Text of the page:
Page 25: of Maritime Reporter Magazine (March 2003)

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order. Whether or not the adoption by

Gaz de France of an electric propulsion system, using dual-fuel engined generat- ing sets, will usher in a new era in LNG carrier powering remains to be seen.

What is certain is that the in-service behavior of the plant, once the recipient 74,000-cu. m. newbuild is commis- sioned in 2004, will be closely watched by an industry keen to realize efficien- cies through the transport chain.

The diesel-electric package nominated by Gaz de France for the newbuild at

Chantiers de l'Atlantique will reportedly offer a propulsive efficiency of at least 40-percent, compared to around 30-per- cent for steam turbine drive.

Four gensets incorporating Wartsila 6L50DF dual-fuel engines developing 5,700-kW apiece will cover all propul- sion and shipboard electrical power needs. As well as being the first LNG carrier with electric propulsion, the

French ship will be among the few to have internal combustion engines rather than steam turbine plant.

The Wartsila 50DF engines can be run either in gas mode or liquid fuel mode, with provision for automatic switchover from gas to marine diesel oil in the event of an interruption in the gas supply, while continuing to deliver full power.

Significantly, gas fuel is fed to the engines at a low pressure, less than five bar. In gas mode, natural cargo boil-off would be supplemented by forced boil- off to provide the requisite power.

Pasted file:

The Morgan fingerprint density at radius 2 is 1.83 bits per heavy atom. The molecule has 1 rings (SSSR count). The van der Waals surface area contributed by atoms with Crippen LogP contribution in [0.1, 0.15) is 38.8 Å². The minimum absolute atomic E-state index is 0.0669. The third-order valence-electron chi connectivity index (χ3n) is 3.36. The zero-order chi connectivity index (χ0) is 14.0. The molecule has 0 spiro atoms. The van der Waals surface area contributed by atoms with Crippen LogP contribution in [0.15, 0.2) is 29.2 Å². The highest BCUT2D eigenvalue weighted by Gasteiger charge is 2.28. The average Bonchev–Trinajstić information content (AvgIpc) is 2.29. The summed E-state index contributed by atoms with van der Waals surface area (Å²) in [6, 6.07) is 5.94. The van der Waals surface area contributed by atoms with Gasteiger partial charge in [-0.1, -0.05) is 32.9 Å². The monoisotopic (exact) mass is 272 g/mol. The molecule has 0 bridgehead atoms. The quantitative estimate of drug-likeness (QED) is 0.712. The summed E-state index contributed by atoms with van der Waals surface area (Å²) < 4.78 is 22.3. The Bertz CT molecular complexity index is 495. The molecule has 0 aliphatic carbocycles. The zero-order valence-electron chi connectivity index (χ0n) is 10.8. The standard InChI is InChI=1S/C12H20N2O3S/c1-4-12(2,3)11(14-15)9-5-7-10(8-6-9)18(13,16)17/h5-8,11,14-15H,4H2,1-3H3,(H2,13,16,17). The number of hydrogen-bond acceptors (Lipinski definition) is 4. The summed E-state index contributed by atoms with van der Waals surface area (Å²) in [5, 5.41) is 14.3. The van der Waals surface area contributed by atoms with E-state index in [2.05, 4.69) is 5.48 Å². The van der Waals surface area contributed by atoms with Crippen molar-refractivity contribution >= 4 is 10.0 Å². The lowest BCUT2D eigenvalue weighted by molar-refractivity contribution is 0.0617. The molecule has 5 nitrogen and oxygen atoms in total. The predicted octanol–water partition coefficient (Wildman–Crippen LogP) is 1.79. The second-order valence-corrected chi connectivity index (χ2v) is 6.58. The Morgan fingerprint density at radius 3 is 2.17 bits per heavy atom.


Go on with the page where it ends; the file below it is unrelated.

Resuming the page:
Wartsila claims that the maximized use of boil-off coupled with the high effi- ciency of the DF-series engine makes for significantly lower, overall fuel con- sumption relative to a conventional steam turbine installation of comparable power. In addition, the Finnish group cites lower emissions of Nox (oxides of nitrogen) and C02 (carbon dioxide) in favor of its powering solution. It is keen to take the concept further, into the cate- gory of the vessels of 130,000-cu.m.- plus, the size which typifies the modern generation of deepsea LNG carrier.

Scale of Economy

Samsung Heavy Industries has broken new ground for South Korean shipbuild- ing by landing a contract for a series of container vessels topping the 8.000-

TEU mark, the highest-capacity box- ships ordered to date in Asia. Denoting a .9 bold investment by Seaspan on the strength of long-term charter agree- ments with China Shipping Container

Lines, the five newbuilds are scheduled to enter the transpacific trade from late 2004 through 2005. Each vessel, at just under 100,000-dwt, will be powered by

The Automated Ship an MAN B&W 12K98MC-C engine, rated at a potent 93,120-bhp (68,520- kW). The nomination of the potent two- stroke machine underlines operators' and builders' overwhelming preference for direct-drive, single-engine propul- sion solutions.

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March 2003 25

Maritime Reporter

First published in 1881 Maritime Reporter is the world's largest audited circulation publication serving the global maritime industry.